Ericsson ConsumerLab reveals status of global 5G adoption

Ericsson’s ConsumerLab 5G ‘The Next Wave’ report breaks down the world’s 5G uptake, and how this mobile technology is paving the way for the metaverse

Ericsson’s new ConsumerLab 5G ‘The Next Wave’ report is the largest piece of consumer 5G research to date. 

In it, the report outlines the current status of 5G uptake across the world, the consumer behaviour of 5G users, and the progress towards new data-driven technologies, including the metaverse. 

The global 5G uptake - the scale of Ericsson’s world-first report 

More than 49,000 consumers in 37 countries were interviewed in the research, making it the largest global 5G-related consumer survey in the industry to date and the largest consumer survey conducted by Ericsson on any topic. 

The survey scope collates opinions of about 1.7 billion global consumers, including 430 million 5G subscribers across the world.

”The scale of the research gives us an authentic insight into consumers’ views and attitudes to 5G. The report shows that the next wave of potential 5G users have different expectations from the technology compared to early adopters. Overall, consumers see engaging with 5G as an essential part of their future lifestyles,” commented Jasmeet Singh Sethi, Head of Ericsson ConsumerLab. 

“It is interesting to note that 5G is emerging as an important enabler for early adopters to embrace metaverse-related services, such as socialising, playing and buying digital items in interactive 3D virtual gaming platforms. The amount of time spent on augmented reality apps by 5G users has also doubled over the past two years, compared to 4G users.”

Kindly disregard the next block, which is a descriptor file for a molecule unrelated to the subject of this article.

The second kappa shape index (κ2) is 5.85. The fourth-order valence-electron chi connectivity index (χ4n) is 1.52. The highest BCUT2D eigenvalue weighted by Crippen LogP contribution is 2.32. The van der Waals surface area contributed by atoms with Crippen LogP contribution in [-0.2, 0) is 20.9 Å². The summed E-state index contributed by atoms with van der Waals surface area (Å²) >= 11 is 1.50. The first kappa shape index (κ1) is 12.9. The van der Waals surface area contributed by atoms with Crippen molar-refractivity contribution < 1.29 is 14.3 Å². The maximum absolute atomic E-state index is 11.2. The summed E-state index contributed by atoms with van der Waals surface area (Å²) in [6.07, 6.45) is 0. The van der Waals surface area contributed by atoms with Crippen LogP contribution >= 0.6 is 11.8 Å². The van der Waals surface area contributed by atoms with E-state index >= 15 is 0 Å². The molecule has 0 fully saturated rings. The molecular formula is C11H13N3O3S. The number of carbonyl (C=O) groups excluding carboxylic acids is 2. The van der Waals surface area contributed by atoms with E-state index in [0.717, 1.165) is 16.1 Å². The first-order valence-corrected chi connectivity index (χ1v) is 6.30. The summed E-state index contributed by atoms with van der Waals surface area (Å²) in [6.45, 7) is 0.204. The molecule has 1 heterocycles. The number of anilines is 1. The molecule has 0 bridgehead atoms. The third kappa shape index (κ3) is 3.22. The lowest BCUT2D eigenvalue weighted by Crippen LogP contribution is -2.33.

Insights into 5G users and key consumer trends

According to report predictions, at least 30% of smartphone users intend to take up a 5G subscription within the next year.

And, of those 5G consumers, many display a stronger affinity to next-generation technologies. 

Ericsson’s report outlines the behavioural changes that have been triggered by the bundling of digital services into 5G plans, an approach which is taken by numerous communications service providers, particularly in the increased use of augmented reality (AR) apps. 

One of the report’s key findings was that, compared to 4G users, 5G users spend an average of one hour per week more on metaverse-related services. They spend a markedly increased amount of time gaming in virtual worlds, using AR and other such technologies. 

This is expected to increase to a further two hours of video content being consumed weekly on mobile devices, 1.5 hours of which will be on AR/VR glasses by 2025.

What’s more, half of 5G consumers who already use extended-reality (XR) related services believe AR apps will move from smartphones to XR headsets within just two years (compared to just a third of 4G consumers). 

The report also stressed that the next wave of 5G users have high expectations of 5G performance, especially network coverage, compared to early adopters (whose primary focus is on the new innovations that 5G will enable). 

Six in ten surveyed consumers expect 5G offerings to move beyond more data volume and speeds to on-demand tailored network capabilities for specific needs.


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